The trouble was not necessarily the shots themselves, but actually making them.
"We've been shooting a ton of 3s all year," said Williams, who has moved into a stretch-four position in his second season in Utah. "It's not your typical Utah Jazz basketball to shoot that many 3-pointers, but it's not very typical to play a smaller guy at the four-position as well. We've been doing things a little different this year, so that doesn't surprise me. We've got guys who can make shots; we're just not making them right now."
While Williams finished 5-for-8 from downtown, the rest of the Jazz connected on just 7 of their 27 attempts.
After finding their range during the last six weeks of the season, the Jazz have cooled off from deep. Over their last four games, the Jazz are shooting under 31 percent from 3.
"We had some good looks. That's what they were giving up," said Hayward, who went 1-for-5 from 3 and finished with eight points. "They were showing on a lot of pick-and-rolls and we had some nice swings for some 3s. We just didn't knock them down."
With the loss, the Jazz dropped to 16-33 on the year and hey now find themselves in their first four-game losing streak since early December, with a game against the defending champion Heat on Saturday night.
"It's definitely been a step back," said Hayward. "We were rolling a little bit there. We've taken just a little bit of a step backward, but hopefully we can move forward from this."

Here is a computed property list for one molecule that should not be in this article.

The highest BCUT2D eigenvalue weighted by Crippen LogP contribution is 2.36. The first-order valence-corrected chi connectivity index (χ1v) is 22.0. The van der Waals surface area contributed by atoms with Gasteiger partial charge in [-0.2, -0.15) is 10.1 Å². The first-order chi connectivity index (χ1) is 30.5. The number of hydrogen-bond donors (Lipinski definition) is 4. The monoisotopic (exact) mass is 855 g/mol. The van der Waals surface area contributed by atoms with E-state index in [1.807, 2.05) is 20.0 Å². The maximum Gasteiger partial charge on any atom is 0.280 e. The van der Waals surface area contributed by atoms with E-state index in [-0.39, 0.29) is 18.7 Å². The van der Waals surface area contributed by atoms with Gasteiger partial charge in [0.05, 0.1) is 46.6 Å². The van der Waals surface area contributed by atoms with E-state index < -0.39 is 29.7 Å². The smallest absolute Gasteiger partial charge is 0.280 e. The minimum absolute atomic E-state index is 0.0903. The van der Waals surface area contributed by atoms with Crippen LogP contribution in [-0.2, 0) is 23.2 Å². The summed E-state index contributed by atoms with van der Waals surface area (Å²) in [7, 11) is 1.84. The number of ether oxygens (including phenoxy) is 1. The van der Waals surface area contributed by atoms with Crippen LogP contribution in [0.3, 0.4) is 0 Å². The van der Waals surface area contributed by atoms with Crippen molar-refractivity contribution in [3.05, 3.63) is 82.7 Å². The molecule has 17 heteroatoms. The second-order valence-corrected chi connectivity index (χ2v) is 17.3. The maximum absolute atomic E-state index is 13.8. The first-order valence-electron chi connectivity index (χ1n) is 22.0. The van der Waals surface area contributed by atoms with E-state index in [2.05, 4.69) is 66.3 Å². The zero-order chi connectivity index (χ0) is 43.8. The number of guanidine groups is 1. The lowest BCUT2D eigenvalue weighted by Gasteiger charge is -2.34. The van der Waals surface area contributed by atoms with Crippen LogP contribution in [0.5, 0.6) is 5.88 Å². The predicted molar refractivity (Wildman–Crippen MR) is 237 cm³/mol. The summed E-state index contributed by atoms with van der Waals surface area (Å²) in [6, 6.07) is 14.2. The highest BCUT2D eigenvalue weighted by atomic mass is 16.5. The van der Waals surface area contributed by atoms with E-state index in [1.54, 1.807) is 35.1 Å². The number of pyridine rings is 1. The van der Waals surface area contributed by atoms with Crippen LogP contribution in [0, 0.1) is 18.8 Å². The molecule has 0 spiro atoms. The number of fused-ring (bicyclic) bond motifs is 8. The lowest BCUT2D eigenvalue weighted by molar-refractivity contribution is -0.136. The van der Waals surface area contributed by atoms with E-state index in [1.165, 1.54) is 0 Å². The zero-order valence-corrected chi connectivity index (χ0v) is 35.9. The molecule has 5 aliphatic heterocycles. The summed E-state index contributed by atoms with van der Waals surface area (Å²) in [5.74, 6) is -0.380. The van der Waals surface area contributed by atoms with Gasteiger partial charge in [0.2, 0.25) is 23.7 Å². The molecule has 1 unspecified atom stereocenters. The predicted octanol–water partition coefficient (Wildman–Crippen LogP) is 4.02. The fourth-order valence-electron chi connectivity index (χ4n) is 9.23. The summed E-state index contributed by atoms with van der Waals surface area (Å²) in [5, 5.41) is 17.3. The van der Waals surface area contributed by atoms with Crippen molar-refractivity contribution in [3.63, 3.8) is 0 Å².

The Jazz jumped out to a seven-point lead in the first quarter, but the Mavericks closed out the period on a 14-2 run to recapture the lead. In the second quarter, Utah got within one point before Dallas used a 17-3 run over about a six minutes span to take a 15-point lead.
Williams, coming off a season-high 23 point night earlier this week against Toronto, scored 21 points in the first half, but was held scoreless in the second half.
"We changed our whole defense," said Dallas coach Rick Carlisle. "We played zone whenever we could. The matchup was hard and they were doing some things to loosen him up. We had to change. We did, and the guy did a good job with it. A guy's not going to make every shot even though it seemed like was going to at the beginning."
With the Jazz's hot hand neutralized, Utah couldn't find a scorer to step take over. Burke (13) and Richard Jefferson (10) were the only other Jazz scores in double figures.
Throughout the night, Dallas proved to be not only the more talented team, but also the harder working team as well.
"One thing we can't afford to do against anybody right now where we are as a team, we can't have guys out work us," Jazz coach Ty Corbin said. "And I thought they out worked us tonight."
The Mavericks outrebounded the Jazz 48-37, leading to a 15-6 advantage in second-chance points. And Dallas found its way to the basket more often, scoring 38 points in the paint to the Jazz's 18.
"Every loose ball, they got to it. They got to way more offensive rebounds than we got to," Williams said. "And it seemed like every time they made a play like that, they hit a big shot, a 3 or an and-one. It kind of takes the wind out of your sails when you work that hard defensively and then give up an offensive rebound for a 3."
Dallas guard Monta Ellis scored a game-high 22 points before leaving with a hamstring injury. All-Star Dirk Nowitzki dropped in 20 of his own, as the Mavs hit on 47 percent of their field goals.
And from 3? They took fewer than the Jazz (18), but hit nearly as many (10).
So by the end, the Jazz were reliant on the shot just to try to get back in the game.